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Hope for a Troubled World from Thich Nhat Hanh

A beautiful soul has left us.  Thich Nhat Hanh was a Buddhist monk and a revered teacher.  I just learned of his passing at age 95 on January 22 of this year in the place of his birth … Hue, Vietnam.  He wouldn’t have referred to himself this way, but I like to think of him as the ultimate life coach, and so I was very drawn to him.

His wisdom, his kindness, his compassion, his calm appreciation of the world around him in every moment presents us all with a wonderful example of what it means to be truly mindful and connected to what really matters during our time here on earth.

He was an extraordinary human being.  And what I mean by that is not that he was born special.  He was a human being like the rest of us, who felt the whole range of emotions.  He felt sadness. He got angry.  He suffered plenty of disappointments and pain.  He possessed the same kinds of weaknesses as you and I, and was subject to the very same human foibles as anyone else.

What made him extraordinary was not what he was born with, but who he chose to be in this world … a light in the darkness, a voice for the voiceless, a soothing presence for those in distress, an ambassador for peace.

On the surface, he and I shared nothing in common … he a male Buddhist monk from Vietnam and I a Catholic school girl from Syracuse NY.  Different generation.  Different skin color.  Different facial features.  Different language.  Different culture.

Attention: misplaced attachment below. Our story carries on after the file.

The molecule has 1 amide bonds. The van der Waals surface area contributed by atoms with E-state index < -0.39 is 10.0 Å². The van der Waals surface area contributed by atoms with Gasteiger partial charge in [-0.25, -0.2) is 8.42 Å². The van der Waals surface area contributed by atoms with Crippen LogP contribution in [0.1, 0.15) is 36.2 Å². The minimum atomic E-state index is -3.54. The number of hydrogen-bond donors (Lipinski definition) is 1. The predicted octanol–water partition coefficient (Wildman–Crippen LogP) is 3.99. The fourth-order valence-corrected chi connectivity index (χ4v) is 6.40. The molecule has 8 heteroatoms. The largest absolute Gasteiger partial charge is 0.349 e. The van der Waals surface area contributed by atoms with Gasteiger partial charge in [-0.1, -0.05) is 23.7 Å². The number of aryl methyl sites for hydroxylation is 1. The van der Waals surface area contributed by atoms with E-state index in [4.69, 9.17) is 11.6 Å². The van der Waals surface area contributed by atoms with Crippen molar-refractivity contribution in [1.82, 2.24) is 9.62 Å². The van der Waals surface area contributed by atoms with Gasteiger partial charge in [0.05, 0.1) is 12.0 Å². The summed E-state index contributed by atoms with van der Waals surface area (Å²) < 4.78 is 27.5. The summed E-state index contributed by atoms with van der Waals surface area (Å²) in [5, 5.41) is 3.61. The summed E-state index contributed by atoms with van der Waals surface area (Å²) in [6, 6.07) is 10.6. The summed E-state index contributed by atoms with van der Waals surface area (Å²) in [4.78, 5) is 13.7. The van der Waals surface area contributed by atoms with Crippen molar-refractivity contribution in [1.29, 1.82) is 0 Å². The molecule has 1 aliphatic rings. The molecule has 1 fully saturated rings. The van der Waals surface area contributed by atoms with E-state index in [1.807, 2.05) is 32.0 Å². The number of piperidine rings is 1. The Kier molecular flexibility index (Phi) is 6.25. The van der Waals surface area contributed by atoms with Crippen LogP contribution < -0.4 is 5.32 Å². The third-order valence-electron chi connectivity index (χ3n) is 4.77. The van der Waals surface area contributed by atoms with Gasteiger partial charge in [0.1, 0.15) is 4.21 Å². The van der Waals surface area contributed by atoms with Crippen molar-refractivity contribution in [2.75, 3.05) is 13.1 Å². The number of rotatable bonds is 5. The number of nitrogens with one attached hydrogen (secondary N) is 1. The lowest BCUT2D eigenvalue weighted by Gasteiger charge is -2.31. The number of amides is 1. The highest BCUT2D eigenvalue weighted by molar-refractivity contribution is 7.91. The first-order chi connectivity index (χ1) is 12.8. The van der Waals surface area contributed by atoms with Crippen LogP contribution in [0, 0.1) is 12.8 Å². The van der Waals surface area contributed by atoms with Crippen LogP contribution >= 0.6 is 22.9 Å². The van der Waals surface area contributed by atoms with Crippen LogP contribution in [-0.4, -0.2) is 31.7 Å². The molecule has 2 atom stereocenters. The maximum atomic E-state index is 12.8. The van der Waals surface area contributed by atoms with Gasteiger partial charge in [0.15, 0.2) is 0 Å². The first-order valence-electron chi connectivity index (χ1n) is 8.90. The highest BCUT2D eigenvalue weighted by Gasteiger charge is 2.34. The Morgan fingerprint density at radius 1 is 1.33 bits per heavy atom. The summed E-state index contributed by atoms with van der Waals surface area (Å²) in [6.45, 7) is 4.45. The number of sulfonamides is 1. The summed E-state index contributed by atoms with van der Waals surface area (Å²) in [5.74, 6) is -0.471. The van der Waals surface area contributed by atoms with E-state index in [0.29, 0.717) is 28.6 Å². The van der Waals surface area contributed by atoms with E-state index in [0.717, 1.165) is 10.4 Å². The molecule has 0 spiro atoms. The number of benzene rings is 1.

But I felt so related to him … a shared spirit with shared values and the same commitment to the people we connect with and serve.

And I think I know what he would say to us in these troubled times.  We are not separated from each other in any meaningful way.  The differences we see in one another are superficial … and often completely artificial.

Be present.  Listen with compassion.  Comfort the suffering.  Find peace.  Understand that we’re all doing this human thing together.  Love life and make the most of every moment.  I think that’s what he would tell us.

What are the marks of a good person and a life well lived?

There are probably many, but there are two that stand out for me.  How much you’ll be missed when you’re gone … and how much better place the world would be if there were more people like you living in it?  By these measures, Thich Nhat Hanh led a very good life. 

I don’t mean to presume, but maybe we should ask ourselves … How would my life measure up?  It’s probably worth pondering.

I said above that he left us, but someone like that leaves such an indelible legacy that they’re always here with us, in spirit if no longer in body … in their teachings that live on and the number of lives they touched.

Oh, and the man wrote over 100 books.  If you’re not familiar with him or if you just want a great compilation of some of his most popular work, I’d recommend a little 3 x 4 ½ inch classic, appropriately titled, The Pocket Thich Nhat Hanh.

It’s a life-affirming gem, giving you a way to access some light in the darkness anytime you want.



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